- A metaphor is combining two unrelated things that draw the reader in visually, emotionally and psychologically. Metaphors are fingerprints that tell you more about the writer than anything. It’s a peek into the author’s weird brain. Chuck mentions Joe Lansdale as an example of a writer who does this very well. Chuck tells a story about when he was younger and didn’t realize his eyesight was so bad. He stalked what he thought was a wounded bird, but it was a rock. It’s about seeing things differently.
- Here’s 25 things you should know about metaphor – from Chuck’s blog [language warning]
How to turn a terrible novel into something amazing
- Learning how to outline transformed Chuck’s novel-writing life. It helped him change Blackbirds into a novel with a coherent plot and the book has gone on to enjoy great success.
- Writing a screenplay helped him learn about language. The description bars need to be evocative without being pages long. The dialogue needs to crackle. It needs to include interesting visuals and hooks. Applying that back into the novel is what gives it the edge.
The hybrid author. Combining traditional with indie publishing.
- Diversity is the best way to survive, so spreading your creative projects is advisable so you aren’t dependent on one thing. Trad and indie publishing can also support each other and opportunities arise because of the different routes. Chuck’s Kickstarter success for some indie books have led to a deal with Amazon for YA books. On the other hand, Blackbirds & Mockingbird as traditionally published books have brought some amazing opportunities in terms of reach, reviews, possible TV/film deals based on them getting copies of the book, foreign rights, graphic opportunities. The two sides work together. They don’t need to compete.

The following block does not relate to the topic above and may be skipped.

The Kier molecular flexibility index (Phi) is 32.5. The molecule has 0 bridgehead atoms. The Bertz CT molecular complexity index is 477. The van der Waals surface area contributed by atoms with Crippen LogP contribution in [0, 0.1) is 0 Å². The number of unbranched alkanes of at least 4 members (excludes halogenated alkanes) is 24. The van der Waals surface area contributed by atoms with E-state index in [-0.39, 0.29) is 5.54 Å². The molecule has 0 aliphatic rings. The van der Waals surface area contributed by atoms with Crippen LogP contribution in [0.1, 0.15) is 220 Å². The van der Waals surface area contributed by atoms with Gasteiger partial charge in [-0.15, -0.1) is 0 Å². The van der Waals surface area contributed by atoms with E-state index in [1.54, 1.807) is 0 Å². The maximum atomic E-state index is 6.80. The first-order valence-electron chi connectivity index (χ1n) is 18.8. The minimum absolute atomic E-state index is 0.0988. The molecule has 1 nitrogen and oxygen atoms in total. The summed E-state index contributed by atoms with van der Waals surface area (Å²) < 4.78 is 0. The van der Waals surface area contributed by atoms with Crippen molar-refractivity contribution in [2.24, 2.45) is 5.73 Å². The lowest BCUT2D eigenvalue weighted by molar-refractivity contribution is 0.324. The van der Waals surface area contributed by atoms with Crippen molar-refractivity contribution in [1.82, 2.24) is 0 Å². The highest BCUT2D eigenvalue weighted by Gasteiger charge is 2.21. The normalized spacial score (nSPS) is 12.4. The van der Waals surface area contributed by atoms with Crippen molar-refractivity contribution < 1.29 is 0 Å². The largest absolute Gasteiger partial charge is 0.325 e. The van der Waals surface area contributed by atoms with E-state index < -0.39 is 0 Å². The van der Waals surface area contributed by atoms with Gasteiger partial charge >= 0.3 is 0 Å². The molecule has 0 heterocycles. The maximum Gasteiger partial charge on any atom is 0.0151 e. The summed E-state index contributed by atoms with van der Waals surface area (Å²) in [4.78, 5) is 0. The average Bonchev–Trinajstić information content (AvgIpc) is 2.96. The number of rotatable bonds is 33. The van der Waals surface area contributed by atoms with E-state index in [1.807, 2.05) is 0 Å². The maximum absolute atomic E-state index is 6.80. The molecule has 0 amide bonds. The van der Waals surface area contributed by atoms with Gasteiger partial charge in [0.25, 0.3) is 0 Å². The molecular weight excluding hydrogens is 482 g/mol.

On blogging and twitter
- Chuck talks about how he thinks the blog possibly helps his fiction but he has no proof of this. Publishers are certainly happy about the ‘platform’ or audience numbers. He can track people’s links to his buy buttons on the right hand side and people do click through. But blogging is an up and down thing, but overall an up because Chuck is still blogging.
- On productivity. Chuck gets up around 6am and writes until he is done – 2000-3000 words per day, although sometimes significantly more than that. Then he does admin, emails, marketing stuff. But he writes fiction every day as this is his business and income model.
- Around a year ago, a whole load of things happened at once for Chuck, as if critical mass had tipped and lots of people discovered him. He says that Twitter is underestimated by many authors. It is a phenomenal way to connect with people. See Chuck’s interview with Margaret Atwood. Writing helps you reach an audience with ripples, but twitter helps you throw out more pebbles (which make more ripples!)
- There is no single way for the writer’s path. So take pieces of information from everyone but remember none of it is gospel.
Here’s my review for Mockingbird (5 stars on Amazon.co.uk)
“Chuck Wendig can seriously write a great metaphor – his language is stunning and original and I’m always re-reading lines to try and fathom the layers. This is definitely horror with a suitably violent and nasty serial killer hunting young girls, mutilating and murdering them. Miriam Black, with her visions of how people die, tries to change the fates of the girls she meets by hunting down the killers. But is her gift, or curse, beginning to twist her mind into madness? It’s hard to tell as Miriam is one crazy chick, but a brilliant character. There’s kick-ass action scenes as well as psychological weirdness. Highly recommended, but don’t read last thing at night … “